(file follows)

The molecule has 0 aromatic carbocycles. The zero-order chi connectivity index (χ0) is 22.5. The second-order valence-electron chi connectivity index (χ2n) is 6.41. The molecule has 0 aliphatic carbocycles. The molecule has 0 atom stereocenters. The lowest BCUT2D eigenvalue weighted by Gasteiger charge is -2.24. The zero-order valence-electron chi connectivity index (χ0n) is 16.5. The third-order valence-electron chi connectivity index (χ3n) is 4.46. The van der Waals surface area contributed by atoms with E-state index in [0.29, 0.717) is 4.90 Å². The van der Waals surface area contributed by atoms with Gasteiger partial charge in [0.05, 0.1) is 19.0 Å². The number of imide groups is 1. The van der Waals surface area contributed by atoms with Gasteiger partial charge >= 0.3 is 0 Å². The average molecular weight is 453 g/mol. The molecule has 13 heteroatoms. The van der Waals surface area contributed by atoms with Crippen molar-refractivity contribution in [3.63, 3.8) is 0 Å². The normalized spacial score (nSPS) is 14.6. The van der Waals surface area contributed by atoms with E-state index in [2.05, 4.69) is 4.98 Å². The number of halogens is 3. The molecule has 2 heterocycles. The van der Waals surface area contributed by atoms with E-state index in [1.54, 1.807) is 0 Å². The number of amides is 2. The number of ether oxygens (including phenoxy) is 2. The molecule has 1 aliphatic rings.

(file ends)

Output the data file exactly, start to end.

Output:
The molecule has 0 aromatic carbocycles. The zero-order chi connectivity index (χ0) is 22.5. The second-order valence-electron chi connectivity index (χ2n) is 6.41. The molecule has 0 aliphatic carbocycles. The molecule has 0 atom stereocenters. The lowest BCUT2D eigenvalue weighted by Gasteiger charge is -2.24. The zero-order valence-electron chi connectivity index (χ0n) is 16.5. The third-order valence-electron chi connectivity index (χ3n) is 4.46. The van der Waals surface area contributed by atoms with E-state index in [0.29, 0.717) is 4.90 Å². The van der Waals surface area contributed by atoms with Gasteiger partial charge in [0.05, 0.1) is 19.0 Å². The number of imide groups is 1. The van der Waals surface area contributed by atoms with Gasteiger partial charge >= 0.3 is 0 Å². The average molecular weight is 453 g/mol. The molecule has 13 heteroatoms. The van der Waals surface area contributed by atoms with Crippen molar-refractivity contribution in [3.63, 3.8) is 0 Å². The normalized spacial score (nSPS) is 14.6. The van der Waals surface area contributed by atoms with E-state index in [2.05, 4.69) is 4.98 Å². The number of halogens is 3. The molecule has 2 heterocycles. The van der Waals surface area contributed by atoms with E-state index in [1.54, 1.807) is 0 Å². The number of amides is 2. The number of ether oxygens (including phenoxy) is 2. The molecule has 1 aliphatic rings.